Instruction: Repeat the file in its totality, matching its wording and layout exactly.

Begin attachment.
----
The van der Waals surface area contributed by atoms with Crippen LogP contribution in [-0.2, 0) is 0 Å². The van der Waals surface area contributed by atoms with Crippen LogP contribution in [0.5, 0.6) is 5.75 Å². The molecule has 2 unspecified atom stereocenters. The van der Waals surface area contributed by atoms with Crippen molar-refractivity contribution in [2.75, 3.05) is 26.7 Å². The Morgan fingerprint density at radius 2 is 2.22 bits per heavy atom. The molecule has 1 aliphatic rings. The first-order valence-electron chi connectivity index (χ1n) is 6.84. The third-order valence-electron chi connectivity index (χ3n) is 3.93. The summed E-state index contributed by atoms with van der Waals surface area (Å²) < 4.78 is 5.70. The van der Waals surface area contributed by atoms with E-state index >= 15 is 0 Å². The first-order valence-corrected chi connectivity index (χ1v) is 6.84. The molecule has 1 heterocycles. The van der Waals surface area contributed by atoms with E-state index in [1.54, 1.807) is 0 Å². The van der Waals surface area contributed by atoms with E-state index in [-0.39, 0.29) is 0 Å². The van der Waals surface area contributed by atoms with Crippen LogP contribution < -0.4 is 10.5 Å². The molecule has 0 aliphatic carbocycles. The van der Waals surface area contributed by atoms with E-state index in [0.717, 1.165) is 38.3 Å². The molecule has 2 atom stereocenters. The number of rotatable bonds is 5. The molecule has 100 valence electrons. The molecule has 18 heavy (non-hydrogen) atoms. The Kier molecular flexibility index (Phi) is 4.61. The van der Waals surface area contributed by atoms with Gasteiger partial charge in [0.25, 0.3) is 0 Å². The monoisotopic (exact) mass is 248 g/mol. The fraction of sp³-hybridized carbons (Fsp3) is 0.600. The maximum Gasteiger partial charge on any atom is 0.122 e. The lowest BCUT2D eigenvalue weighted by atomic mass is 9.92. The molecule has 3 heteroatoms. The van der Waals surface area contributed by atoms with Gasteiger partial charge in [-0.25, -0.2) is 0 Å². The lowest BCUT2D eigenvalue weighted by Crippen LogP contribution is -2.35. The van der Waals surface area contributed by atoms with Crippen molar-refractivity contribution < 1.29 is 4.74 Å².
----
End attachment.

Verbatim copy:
The van der Waals surface area contributed by atoms with Crippen LogP contribution in [-0.2, 0) is 0 Å². The van der Waals surface area contributed by atoms with Crippen LogP contribution in [0.5, 0.6) is 5.75 Å². The molecule has 2 unspecified atom stereocenters. The van der Waals surface area contributed by atoms with Crippen molar-refractivity contribution in [2.75, 3.05) is 26.7 Å². The Morgan fingerprint density at radius 2 is 2.22 bits per heavy atom. The molecule has 1 aliphatic rings. The first-order valence-electron chi connectivity index (χ1n) is 6.84. The third-order valence-electron chi connectivity index (χ3n) is 3.93. The summed E-state index contributed by atoms with van der Waals surface area (Å²) < 4.78 is 5.70. The van der Waals surface area contributed by atoms with E-state index >= 15 is 0 Å². The first-order valence-corrected chi connectivity index (χ1v) is 6.84. The molecule has 1 heterocycles. The van der Waals surface area contributed by atoms with E-state index in [1.54, 1.807) is 0 Å². The van der Waals surface area contributed by atoms with E-state index in [-0.39, 0.29) is 0 Å². The van der Waals surface area contributed by atoms with Crippen LogP contribution < -0.4 is 10.5 Å². The molecule has 0 aliphatic carbocycles. The van der Waals surface area contributed by atoms with E-state index in [0.717, 1.165) is 38.3 Å². The molecule has 2 atom stereocenters. The number of rotatable bonds is 5. The molecule has 100 valence electrons. The molecule has 18 heavy (non-hydrogen) atoms. The Kier molecular flexibility index (Phi) is 4.61. The van der Waals surface area contributed by atoms with Gasteiger partial charge in [0.25, 0.3) is 0 Å². The monoisotopic (exact) mass is 248 g/mol. The fraction of sp³-hybridized carbons (Fsp3) is 0.600. The maximum Gasteiger partial charge on any atom is 0.122 e. The lowest BCUT2D eigenvalue weighted by atomic mass is 9.92. The molecule has 3 heteroatoms. The van der Waals surface area contributed by atoms with Gasteiger partial charge in [-0.25, -0.2) is 0 Å². The lowest BCUT2D eigenvalue weighted by Crippen LogP contribution is -2.35. The van der Waals surface area contributed by atoms with Crippen molar-refractivity contribution < 1.29 is 4.74 Å².